Jianshui – Kunming
As we were heading back to Kunming today, we had a lot to see, as we have hardly seen any of the attractions of old town. Mainly the temples. We have walked the streets, seen the wells (well, some of the wells) sampled the cuisine and generally enjoyed the atmosphere the town gives off.
It was unfortunate that we couldn’t get the overnight train straight to Dali, but because of the Festival of Clearing the Graves (Not sure what it is called, but that is the purpose) everything was booked out, yet we could still catch the bus. Apparently slower and more expensive than the train, but our only option over the next three days. So we could sit here and work on the blog, or travel to Kunming and catch a train the next day. As the blog is conspicuously empty, you can guess what we did!
The first priority was to walk north out of Old Town, and find the street that had a train ticket office in it. The directions from the hostel were spot on, and we pre booked our ticket on from Kunming to Dali. After finding out there were no direct trains for the next couple of days, it was a relief to have our tickets in hand. Then it was time to wander the last few streets of old town, via a farmers market, where we got more attention than the produce being sold.
We wandered over to the main Confucian temple complex, coming in by the side gate. There are a series of buildings set out in a branching structure, with the different sections for examination halls, shrines and gates. Education seems to be a big thing here, and it is one of the largest, well preserved and important complexes in China.
Originally built in 1285 it has been constantly used and expanded for over 700 years. This shows in the size of the complex, and differences in architectural achievements. The layout is symmetrical with the main temple complex to the north. Several of the buildings had been destroyed and removed in the past, but the majority still stand in great condition. A lot of renovations and additions were made in the Ming and Qing Dynasties, with different engravings marking the important personages that were responsible for these works. There are 2 main halls of Stele where carvings are being kept out of the direct elements to preserve them.
For us, one of the main attractions was the Xingtan Altar, with its four pillars beautifully carved into sculptured dragons twisting around the pillar coming in and out of the clouds. Also of course there were the statues of the great man himself. There were sections dedicated to his teachings, but this was only in Chinese, although there are descriptions at all the halls giving a brief outline of who built it, and what it was for. I think that the size and dimensions are also very important as they kept going on about those, rather than the purpose of the halls. E.G. Hall to the Ancestors, built XXXX, it is X distance wide, with 16 pillars, holding up a traditional roof style of X, with a depth of Y and done in this style….. You get the idea.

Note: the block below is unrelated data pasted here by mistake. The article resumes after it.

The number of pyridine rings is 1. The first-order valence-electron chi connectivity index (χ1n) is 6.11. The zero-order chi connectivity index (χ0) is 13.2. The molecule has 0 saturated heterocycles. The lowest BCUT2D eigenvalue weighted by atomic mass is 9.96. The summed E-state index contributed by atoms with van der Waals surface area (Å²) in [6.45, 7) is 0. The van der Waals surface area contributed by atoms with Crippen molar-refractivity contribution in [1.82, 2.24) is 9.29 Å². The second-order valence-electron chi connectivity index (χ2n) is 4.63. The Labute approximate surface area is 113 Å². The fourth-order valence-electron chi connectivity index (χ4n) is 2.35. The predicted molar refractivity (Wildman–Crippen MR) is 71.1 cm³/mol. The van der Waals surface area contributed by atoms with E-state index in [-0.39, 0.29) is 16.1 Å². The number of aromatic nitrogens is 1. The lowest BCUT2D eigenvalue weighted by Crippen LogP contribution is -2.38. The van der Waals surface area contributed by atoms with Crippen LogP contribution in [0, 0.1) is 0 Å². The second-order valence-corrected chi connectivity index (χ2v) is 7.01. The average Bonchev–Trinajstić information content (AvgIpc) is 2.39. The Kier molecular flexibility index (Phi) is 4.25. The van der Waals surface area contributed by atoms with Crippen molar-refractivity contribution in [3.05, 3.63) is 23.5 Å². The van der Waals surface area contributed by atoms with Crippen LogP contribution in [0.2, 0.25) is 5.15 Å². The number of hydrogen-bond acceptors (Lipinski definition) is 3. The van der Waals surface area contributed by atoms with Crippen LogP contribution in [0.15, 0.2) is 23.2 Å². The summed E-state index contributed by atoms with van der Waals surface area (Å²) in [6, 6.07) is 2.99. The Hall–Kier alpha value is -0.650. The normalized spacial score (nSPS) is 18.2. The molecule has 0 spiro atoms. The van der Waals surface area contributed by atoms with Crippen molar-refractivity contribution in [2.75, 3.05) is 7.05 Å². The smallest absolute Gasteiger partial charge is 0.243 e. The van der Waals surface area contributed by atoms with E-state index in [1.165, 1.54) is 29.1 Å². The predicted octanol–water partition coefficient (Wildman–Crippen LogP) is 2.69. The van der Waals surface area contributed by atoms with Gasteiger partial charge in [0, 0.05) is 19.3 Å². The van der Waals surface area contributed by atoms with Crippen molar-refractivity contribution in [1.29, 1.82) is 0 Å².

Going out the main entrance takes you to the horseman’s gate (yes, for some reason we are good at doing things the wrong way round) looking out over the contemplation pond/lake. This is a small gate off to the side that an ancient emperor decided to impose on all confusion temples to make it mandatory that whomever you are, you would have to dismount and walk past the temple as a sign of respect. Then around the large pond filled with mandatory carp and turtles. It is the perfect place to sit in the pagoda.
Another series of statues before heading out the massive gate and leaving the piece and quiet of the complex to join the bustling streets again.
It was about time for lunch, so we wandered up to the noodle places at the West Gate to grab some lunch. Walking into one we haven’t tried, who should we see but Jane Yi! This was the really nice guy new had met the other day, and failed to meet up with. That was a bit of a surprise, but we were quite happy about it. He helped us order lunch, and select the right accompaniments to make it spicy but not too hot, then we had to dump our noodles into the broth we had created to have an individual eating experience. We spent the rest of lunch letting him know where we had been, and what we thought of it, before walking up to his accommodation for tea. Jane Yi is a travelling poet. Making money as he travels from town to town, staying with people who put him up all in the hopes of making it to Tibet one day. Another nomadic traveller! It was a great way to pass the time, but we couldn’t stay too long as we had another temple to visit, and get ready for the bus back to Kunming. Thanking him for everything, we left to go to the next temple.
This was a small complex in comparison to the last, with a central courtyard before the temple. Old men were gathered here, drinking tea and playing dominoes. The front was squeezed in between the shops and the only way you know it is there is to go through the big iron reinforced doors. Once inside the noise drops, and the side walls were all shops as well. Luckily for us these were mostly closed, so there was no traffic of people. Although small, this temple was well presented, and had the feel of a working temple rather than a shrine to temples past.